Map of Ethiopia

Transforming Lives

Segenet envisions a future full of promise after graduating as an Ambassador's Girls' Scholarship student.

Segenet Wendawork was five years old when her mother died. Her father soon remarried and moved away with his new wife. Segenet remained with her grandmother until she was nine, when her grandmother passed away. She then went to live with her aunt, who kept her home from school to help with chores.

Chaltu Wata and Aster Roba, who are two of the more than 38,000 health extension workers in Ethiopia.

For 20-year-old Chaltu Wata and 22-year old Aster Roba, life is anything but easy. The cousins have spent the past several years in a rural area where they initially faced resistance from the local community for trying to teach them healthier ways.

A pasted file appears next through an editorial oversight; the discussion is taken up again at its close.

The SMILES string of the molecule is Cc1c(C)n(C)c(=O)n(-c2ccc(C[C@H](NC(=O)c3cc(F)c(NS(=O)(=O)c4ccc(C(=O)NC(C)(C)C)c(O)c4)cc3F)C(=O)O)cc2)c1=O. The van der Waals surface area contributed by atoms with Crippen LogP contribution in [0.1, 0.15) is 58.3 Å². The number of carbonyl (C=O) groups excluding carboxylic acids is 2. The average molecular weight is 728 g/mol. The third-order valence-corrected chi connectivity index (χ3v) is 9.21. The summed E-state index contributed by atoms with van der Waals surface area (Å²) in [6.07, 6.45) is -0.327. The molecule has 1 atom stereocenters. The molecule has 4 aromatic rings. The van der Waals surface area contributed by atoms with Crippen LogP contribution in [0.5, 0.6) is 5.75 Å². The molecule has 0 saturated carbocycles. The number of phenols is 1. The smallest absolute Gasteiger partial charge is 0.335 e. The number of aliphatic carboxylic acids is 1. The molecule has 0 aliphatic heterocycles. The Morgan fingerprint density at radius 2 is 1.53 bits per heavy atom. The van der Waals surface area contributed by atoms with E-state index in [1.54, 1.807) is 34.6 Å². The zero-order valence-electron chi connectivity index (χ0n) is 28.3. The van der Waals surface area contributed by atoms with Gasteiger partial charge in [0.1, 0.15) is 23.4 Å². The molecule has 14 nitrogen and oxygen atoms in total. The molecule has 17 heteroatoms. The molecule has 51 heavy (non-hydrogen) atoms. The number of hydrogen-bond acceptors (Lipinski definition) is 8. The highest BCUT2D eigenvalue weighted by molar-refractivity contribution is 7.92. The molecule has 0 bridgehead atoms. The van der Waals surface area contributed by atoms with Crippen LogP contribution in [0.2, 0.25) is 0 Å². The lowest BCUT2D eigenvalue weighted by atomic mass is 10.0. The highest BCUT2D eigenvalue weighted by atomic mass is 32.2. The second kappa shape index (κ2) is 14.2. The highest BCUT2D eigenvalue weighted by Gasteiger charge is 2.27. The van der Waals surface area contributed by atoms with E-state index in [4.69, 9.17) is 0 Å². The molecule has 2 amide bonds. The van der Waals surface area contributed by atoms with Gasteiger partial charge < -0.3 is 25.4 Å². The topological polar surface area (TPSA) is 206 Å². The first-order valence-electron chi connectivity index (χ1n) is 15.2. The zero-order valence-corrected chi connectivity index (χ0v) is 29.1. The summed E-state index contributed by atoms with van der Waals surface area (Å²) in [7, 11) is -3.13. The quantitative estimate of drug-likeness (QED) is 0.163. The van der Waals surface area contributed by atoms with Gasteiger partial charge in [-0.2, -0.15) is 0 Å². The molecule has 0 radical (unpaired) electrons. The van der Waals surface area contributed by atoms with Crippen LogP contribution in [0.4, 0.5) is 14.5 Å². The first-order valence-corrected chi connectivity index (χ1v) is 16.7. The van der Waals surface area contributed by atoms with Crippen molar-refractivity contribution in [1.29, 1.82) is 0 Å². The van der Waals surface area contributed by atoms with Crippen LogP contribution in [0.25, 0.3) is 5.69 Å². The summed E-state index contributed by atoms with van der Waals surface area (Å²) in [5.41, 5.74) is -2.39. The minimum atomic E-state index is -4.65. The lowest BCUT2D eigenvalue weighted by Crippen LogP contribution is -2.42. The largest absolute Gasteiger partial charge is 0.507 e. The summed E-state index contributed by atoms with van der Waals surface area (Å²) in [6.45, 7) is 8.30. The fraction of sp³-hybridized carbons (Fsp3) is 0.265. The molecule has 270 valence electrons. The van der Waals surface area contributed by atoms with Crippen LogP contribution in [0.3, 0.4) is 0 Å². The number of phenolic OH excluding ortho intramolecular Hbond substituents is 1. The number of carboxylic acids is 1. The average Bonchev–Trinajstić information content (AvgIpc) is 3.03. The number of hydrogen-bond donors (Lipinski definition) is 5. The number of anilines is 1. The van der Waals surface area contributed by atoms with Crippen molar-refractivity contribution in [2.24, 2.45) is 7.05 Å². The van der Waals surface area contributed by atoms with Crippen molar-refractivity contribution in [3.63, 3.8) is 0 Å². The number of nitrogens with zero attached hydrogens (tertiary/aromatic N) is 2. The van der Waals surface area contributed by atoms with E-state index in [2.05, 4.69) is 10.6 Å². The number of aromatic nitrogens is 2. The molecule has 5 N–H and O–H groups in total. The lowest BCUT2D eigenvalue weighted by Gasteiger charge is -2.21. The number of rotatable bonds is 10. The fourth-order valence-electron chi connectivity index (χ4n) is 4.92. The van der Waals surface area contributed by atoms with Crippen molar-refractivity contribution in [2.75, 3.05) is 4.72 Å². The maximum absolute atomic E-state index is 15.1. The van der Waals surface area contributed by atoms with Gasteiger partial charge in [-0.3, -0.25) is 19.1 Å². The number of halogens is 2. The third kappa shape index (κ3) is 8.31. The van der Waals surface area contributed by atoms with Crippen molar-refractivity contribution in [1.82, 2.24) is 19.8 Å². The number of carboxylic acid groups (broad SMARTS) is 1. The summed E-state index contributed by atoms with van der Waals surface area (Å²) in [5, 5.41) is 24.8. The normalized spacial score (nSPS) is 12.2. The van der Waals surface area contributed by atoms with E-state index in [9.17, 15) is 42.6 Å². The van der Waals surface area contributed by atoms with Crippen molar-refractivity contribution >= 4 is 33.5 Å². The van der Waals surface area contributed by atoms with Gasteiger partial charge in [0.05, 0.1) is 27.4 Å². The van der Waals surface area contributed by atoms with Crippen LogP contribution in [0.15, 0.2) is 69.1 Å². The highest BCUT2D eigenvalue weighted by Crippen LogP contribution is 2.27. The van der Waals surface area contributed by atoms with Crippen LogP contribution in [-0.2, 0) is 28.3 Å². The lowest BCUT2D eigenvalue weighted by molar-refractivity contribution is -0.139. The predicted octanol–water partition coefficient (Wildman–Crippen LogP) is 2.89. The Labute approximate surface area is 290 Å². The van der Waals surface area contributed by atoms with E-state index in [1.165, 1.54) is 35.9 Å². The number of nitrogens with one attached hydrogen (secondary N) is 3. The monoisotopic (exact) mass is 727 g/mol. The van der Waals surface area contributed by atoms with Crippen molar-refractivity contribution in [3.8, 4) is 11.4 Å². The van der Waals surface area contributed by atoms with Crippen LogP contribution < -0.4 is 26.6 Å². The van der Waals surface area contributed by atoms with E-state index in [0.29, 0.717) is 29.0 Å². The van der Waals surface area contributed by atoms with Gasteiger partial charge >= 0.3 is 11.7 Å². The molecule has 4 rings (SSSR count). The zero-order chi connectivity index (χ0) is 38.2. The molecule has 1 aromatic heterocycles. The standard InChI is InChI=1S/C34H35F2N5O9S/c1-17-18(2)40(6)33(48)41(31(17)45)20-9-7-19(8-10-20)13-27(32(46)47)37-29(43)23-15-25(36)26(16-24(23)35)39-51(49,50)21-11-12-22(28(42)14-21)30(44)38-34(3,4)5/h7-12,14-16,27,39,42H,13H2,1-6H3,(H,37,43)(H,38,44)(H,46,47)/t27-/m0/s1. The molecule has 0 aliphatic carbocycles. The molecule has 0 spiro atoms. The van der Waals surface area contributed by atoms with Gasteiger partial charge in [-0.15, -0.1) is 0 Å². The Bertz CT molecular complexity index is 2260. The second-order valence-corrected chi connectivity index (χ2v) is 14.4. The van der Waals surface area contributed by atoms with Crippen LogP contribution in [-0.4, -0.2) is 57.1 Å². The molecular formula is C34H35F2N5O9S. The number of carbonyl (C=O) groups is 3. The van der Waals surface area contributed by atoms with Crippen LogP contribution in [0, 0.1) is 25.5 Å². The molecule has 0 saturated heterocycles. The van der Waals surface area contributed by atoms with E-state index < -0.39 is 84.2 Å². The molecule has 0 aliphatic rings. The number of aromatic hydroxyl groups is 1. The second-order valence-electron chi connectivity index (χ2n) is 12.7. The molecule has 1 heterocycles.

Hiwot Zewdu (left) and Tewobesta Tewoflos

For five days beginning on September 17, 2012, approximately 500 scouts from two city administrations and the nine different regions of Ethiopia gathered at the Defense Engineering College in Debre Zeit for the 4th Ethiopian National Scout Jamboree.

Dr. Brook Lemma, Chief Academic Officer for Research, Addis Ababa University

Malaria is a major public health problem in Ethiopia, with 75 percent of the over 80 million inhabitants at risk for malaria epidemics.

District officials during a micro-planning meeting in Adama, Ethiopia.

Accurately quantifying antimalarial commodity requirements in Ethiopia is a challenge for multiple reasons. Transmission of malaria is highly variable and characterized by frequent and often large-scale epidemics. In addition, both artemisinin-based combination therapy (ACT) and rapid diagnostic tests (RDTs) have a short shelf life.

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Last updated: July 08, 2015

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